1. BANKING ON BANKS
Navy is vulnerable in the secondary. The Midshipmen ranked 123rd out of 128 teams in pass efficiency defense a year ago and allowed touchdown passes of 95 and 62 yards to Florida Atlantic last Friday. Jonathan Banks was sharp in his debut at quarterback for Tulane, completing 10 of 15 passes for 185 yards and three scores. He is the dual-threat playmaker the Green Wave had lacked. Look for him to soften up the Midshipmen with his feet before going after them hard with his arm.
2. EVERY PLAY COUNTS
Navy led the nation in third-down conversion percentage (.545) a year ago and finished last in third-down conversion defense (.535), a strange coupling that led to precious few possessions. Any drive-killing mistake Tulane or Navy makes will be magnified because they won’t have as many chances to recover from them. Tulane committed no turnovers against Grambling. Navy had only two penalties against FAU. Even more so than usual, the team that plays the cleaner game will have a distinct advantage.
3. KICKING WOES
Both kickers are looking to bounce back after shaky openers. Tulane’s Coby Neenan, a redshirt freshman, missed back-to-back extra points in the second half against Grambling but will get another shot because coach Willie Fritz likes his potential and leg strength. The staff has identified a technique problem he needs to correct immediately. Navy’s Bennett Moehring was perfect on six PATs but missed a 29-yard field goal against FAU. If the game is close, the team whose kicker straightens out his issues will have the advantage.
4. CLOSING IT OUT
When Tulane lost at Wake Forest 7-3 in Fritz’s debut last year, he lamented that he had been hired to win games like that and had come up short. The Wave then lost to Navy and SMU at home after leading in the fourth quarter. He expects more toughness in Year 2, and this will be the first test. Despite being a 13-point underdog, the Wave believes it is on even terms with the Midshipmen. It’s difficult to beat Navy on the road, but Tulane needs to find a way.
NUMBERS TO KNOW
4 of 18: Times Tulane has won its league opener since Tommy Bowden left in 1998.
39-10: Navy’s home record under coach Ken Niumatalolo.
10-43: Tulane’s road record in the same span.
The next level: Slowing Navy's triple option
Tulane’s defense did not do much wrong in diagnosing Navy’s relentless triple-option offense last year at Yulman Stadium. The problem was finishing plays.
The Midshipmen rushed for 287 yards in their tight, 21-14 victory largely because their ball-carriers kept going after they were hit close to the line of scrimmage.
“Other than those missed tackles, we played pretty well last year against Navy,” linebackers coach Michael Mutz said. “If we had tackled better, it probably would have been a different result, so that's what we're working on.”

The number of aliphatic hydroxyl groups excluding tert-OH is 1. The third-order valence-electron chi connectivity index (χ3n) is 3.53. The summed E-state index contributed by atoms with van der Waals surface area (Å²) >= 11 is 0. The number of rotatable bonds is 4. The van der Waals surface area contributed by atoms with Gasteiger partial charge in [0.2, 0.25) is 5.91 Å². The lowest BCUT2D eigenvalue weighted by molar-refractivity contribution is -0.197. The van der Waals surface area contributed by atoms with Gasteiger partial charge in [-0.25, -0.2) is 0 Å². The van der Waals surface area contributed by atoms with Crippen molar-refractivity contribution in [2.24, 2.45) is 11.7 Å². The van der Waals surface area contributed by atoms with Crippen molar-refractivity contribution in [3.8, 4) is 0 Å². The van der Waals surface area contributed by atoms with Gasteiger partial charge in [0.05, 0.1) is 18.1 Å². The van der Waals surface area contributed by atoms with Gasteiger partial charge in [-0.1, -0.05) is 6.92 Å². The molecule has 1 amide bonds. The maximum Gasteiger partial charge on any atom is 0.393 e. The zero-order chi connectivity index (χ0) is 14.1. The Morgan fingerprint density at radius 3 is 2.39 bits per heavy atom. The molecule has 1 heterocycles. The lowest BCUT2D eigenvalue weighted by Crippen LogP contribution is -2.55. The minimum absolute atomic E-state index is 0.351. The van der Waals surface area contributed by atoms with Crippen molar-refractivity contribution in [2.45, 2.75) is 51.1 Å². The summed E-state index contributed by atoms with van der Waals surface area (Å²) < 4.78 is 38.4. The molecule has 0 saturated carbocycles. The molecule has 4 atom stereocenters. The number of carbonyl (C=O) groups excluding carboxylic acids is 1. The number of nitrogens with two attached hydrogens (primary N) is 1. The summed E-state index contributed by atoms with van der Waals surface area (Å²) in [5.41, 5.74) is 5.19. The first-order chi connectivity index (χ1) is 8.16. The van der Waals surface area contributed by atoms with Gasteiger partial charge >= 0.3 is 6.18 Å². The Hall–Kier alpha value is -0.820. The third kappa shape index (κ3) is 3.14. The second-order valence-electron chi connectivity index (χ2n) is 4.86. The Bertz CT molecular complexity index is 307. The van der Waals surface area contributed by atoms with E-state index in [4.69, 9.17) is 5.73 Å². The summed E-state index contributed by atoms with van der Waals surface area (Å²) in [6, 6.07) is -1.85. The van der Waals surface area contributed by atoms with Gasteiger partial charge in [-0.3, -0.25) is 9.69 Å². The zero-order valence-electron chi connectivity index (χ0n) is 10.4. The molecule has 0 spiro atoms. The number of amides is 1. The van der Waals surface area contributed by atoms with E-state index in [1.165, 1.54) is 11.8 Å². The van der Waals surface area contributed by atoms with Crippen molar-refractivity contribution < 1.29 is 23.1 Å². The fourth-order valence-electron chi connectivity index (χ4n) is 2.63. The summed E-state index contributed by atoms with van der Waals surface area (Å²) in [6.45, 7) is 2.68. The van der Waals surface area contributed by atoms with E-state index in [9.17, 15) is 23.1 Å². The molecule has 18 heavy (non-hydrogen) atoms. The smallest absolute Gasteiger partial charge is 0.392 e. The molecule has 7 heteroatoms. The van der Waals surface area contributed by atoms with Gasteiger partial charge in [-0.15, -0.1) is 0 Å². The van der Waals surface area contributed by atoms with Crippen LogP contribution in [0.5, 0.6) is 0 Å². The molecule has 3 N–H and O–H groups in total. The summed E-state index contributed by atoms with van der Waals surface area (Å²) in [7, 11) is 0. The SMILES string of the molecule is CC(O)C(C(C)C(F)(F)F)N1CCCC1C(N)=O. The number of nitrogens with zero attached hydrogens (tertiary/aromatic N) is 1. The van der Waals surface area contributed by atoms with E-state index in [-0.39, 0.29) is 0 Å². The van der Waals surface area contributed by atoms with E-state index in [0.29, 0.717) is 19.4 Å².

The Wave expects better results in that department for the rematch in Annapolis, Maryland. Coach Willie Fritz personally conducts tackling drills in almost every practice, obsessing about proper technique.
For the most part, the work paid off a year ago. After studying video, the coaches determined the defense missed 15.4 percent of its tackles, down more than 50 percent from 32.6 in 2015.
The next step is doing it against Navy, which tests an opponent’s patience by running the same plays over and over.
“You start getting people coming at you and start body blocking, you have to tackle,” Fritz said. “That requires you to use your arms and wrap up and get them down and play with leverage. There’s not going to be a whole lot of cutbacks in this game. These guys are either straight ahead, or they are running laterally.”
With eight seniors and three juniors starting on defense, Tulane has the experience to avoid becoming flustered. Nickelback Jarrod Franklin, safety Roderic Teamer, end Ade Aruna, cornerback Donnie Lewis, linebacker Rae Juan Marbley and cornerback Parry Nickerson combined for 33 tackles against Navy last season. They understand what it's like to combat Navy’s option attack, and they are more comfortable in the second year of the new coaches’ scheme.
Now it’s just a matter of executing what they know.
“With the option, it’s your run fits and being assignment-sound,” Mutz said. “If you’re supposed to be on the quarterback that play, then be on the quarterback. If you’re supposed to be on the pitch, be on the pitch. You want to make them execute all three phases, to have to pull it (from the fullback) and make them pitch and then run it down.”